Dennis McBride, director of the Nevada State Museum, is author of a new history of gays in Nevada, described in our feature story on page 11. He is also author of In the Beginning: A History of Boulder City, Nevada, Building Hoover Dam, and Midnight on Arizona Street: The Secret Life of the Boulder Dam Hotel.
What would you like readers to take away from your new book, Out of the Neon Closet?
I’d like readers to understand a little bit better a minority community whose arc of development has been so intriguing and interesting. You could go to jail, you could be fined, to being honored and recognized. On the front page of the Las Vegas Review-Journal today is a wonderful article that Las Vegas is one of the top 10 LGBTQ destinations in the country. When I started writing this book, when I started researching it, a headline like this would have been impossible to imagine.
Do you worry about the consequences for yourself as this book becomes known? You are a public employee, correct?
Yes, but the book has nothing to do with my being a public employee. I do have some concerns that some people I wrote about aren’t going to be very happy, but a story is a story. That’s what happened. It’s just who they are. This is what they said. I’m not really judging. I’m just telling the story. But, yes, I do. I’m not associating myself as director of the Nevada State Museum with Dennis McBride the author of the book, because this is work that I was doing for decades before I became a public employee. And I’ve written many other books about Nevada history. But nonetheless, yes, I do have a concern that it might somehow reflect or affect the museum. … How could I not publish this book?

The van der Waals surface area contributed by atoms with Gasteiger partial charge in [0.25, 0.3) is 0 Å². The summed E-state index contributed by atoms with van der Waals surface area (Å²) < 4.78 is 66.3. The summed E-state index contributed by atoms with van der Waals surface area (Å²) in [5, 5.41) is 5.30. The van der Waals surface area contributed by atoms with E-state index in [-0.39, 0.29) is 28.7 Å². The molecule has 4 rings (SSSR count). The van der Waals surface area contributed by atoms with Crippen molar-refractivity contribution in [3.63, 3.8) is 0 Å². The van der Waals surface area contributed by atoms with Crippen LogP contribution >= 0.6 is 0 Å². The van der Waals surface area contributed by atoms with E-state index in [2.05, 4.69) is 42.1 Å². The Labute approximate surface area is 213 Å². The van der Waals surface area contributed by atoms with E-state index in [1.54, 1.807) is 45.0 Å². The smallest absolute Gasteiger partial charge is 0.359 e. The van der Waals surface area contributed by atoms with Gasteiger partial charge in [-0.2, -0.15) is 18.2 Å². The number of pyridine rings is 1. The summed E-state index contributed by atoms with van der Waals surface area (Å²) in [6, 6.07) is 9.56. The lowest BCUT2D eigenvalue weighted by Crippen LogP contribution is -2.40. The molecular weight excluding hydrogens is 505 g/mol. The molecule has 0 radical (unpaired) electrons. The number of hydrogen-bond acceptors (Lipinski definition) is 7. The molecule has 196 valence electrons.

As an historian, you’ve seen, I’m sure, materials about President Roosevelt’s, President Kennedy’s private lives. Is it difficult to navigate the ethics of those things? In your case, it would have been, Do I have the right to out these men after they’re dead?
Well, yes. The book isn’t written as an exposé, and there were many, many, many other well known people that I could have written about and chose not to. This book is about the development of the gay community, queer community in Nevada. And two people that I write about—Lt. Gov. Fred Alward and Supreme Court Justice [Frank] McNamee—I chose to go ahead and write about them because what happened to them was exactly the example that I needed to show just how far homophobia went at one time in the state of Nevada. It didn’t matter whether you were the most popular and beloved lieutenant governor that the state had or had ever had, as far as I can tell, or how politically powerful you were and your family, as the McNamees were. If you were exposed as being gay, you lost everything. You lost your dignity. You lost your right to a legal trial. You lost your position. You lost your profession. Your life was utterly and completely wrecked. That’s why I chose these and other people. There was nobody that I named without good reason. And there were other people I did not name because there was no good reason to. It didn’t contribute to the story of the development of the community.